They hit on their server side mobile business email solution at a time when there was nothing to compete, did a good job of building hardware to support that and in building and refining business friendly features while becoming the entrenched incumbent in that space, but as time goes on they seem less and less like a mobile powerhouse and more and more like a bright kid who invented a clever thing which sold really well but who is hopelessly in over his head when it comes to what to do next.

If Apple hadn't made the iPhone they probably could have gone on like that for quite a while, doing incremental improvements on the cash cow without feeling any real pressure to step outside their comfort zone. But now they're forced to make public statements about the roadmap, and it becomes immediately evident that these people don't have any business running a business. It's genuinely shocking, IMO.
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post #136 of 180
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post #137 of 180
Here is a DF snippet linking to an article about why Android’s UI performs so poorly. Is Adobe AIR HW accelerated over QNX or will it also suffer from a similar fate?

http://daringfireball.net/linked/201...ng-android-gpu
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Dick Applebaum on whether the iPad is a personal computer: "BTW, I am posting this from my iPad pc while sitting on the throne... personal enough for you?"
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post #138 of 180
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Originally Posted by wizard69 View Post

And people don't carry extra batteries for their iPhones? This is interesting because my iPhone went dead yesterday and it would have been nice to have one of those spare batteries. What was the problem; trying to use the built in maps app!!! On a 3G it just drains the battery like crazy.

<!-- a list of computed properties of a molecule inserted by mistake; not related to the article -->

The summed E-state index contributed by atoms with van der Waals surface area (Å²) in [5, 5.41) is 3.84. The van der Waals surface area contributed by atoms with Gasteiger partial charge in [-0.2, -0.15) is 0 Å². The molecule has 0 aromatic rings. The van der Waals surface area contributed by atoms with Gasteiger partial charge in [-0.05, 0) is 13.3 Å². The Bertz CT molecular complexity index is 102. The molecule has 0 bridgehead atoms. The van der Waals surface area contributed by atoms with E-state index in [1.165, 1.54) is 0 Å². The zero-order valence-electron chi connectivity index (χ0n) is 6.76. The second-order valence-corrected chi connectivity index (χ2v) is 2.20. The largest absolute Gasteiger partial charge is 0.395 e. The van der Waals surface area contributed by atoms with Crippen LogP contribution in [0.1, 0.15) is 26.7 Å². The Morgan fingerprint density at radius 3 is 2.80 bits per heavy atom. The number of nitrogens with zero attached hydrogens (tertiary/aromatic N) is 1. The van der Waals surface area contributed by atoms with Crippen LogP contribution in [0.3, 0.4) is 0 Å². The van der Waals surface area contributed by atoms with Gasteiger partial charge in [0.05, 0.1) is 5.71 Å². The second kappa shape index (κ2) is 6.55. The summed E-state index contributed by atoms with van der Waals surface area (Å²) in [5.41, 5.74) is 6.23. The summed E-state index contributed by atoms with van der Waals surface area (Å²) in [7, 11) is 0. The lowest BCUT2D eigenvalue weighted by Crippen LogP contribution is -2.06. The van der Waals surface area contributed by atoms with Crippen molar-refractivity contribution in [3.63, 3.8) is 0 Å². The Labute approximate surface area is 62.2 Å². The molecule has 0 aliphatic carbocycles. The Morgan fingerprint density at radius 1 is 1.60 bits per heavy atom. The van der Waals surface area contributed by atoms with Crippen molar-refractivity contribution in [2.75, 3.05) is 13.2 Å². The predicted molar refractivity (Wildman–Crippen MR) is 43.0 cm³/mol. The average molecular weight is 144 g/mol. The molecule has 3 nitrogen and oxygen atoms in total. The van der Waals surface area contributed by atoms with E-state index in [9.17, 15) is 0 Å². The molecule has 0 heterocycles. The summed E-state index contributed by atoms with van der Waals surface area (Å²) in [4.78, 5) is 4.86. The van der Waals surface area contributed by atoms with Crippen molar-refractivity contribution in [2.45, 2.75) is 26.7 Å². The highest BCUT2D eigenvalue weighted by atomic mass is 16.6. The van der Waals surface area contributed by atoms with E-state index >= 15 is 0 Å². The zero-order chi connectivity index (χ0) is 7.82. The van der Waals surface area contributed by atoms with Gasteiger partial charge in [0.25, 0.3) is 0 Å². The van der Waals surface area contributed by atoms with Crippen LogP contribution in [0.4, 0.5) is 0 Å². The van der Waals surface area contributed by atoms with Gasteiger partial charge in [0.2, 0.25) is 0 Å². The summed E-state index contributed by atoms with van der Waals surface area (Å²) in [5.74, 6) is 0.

They aren't even facts. It really is just crap running out of his mouth.

Actually why would they implement power management on what is really Alpha hardware? Think about it they need to get the base system down pat. Beyond that do you really think power management was static with iOS. There are examples all over the net where it gets better than worst and then better again. I would like wise expect RIM to continually tweak power management as the device evolves.

As I said before manufactures like RIM have little control these days over hardware. These days most companies are working with SoC folded into package on package assemblies. Apple is about the only example I can even think of these days trying to roll their own. Even then it appears that Apple is closely tied to Samsung.

In any event why would you be focused on power management when so much else needs to be done.

By definition they will be shipping new hardware and drivers. I'm not sure what your point is. New is a relative term here though because they are likely building on existing QNX software.


That is pure guess work. In any event I just don't support your point of view that alpha/beta hardware needs to have every single feature implemented to be useful



People have been doing robust power management with Neutrino for years.

http://www.qnx.com/developers/articl...cle_296_2.html
post #139 of 180
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Originally Posted by Big Jack Anderson View Post

People have been doing robust power management with Neutrino for years.

http://www.qnx.com/developers/articl...cle_296_2.html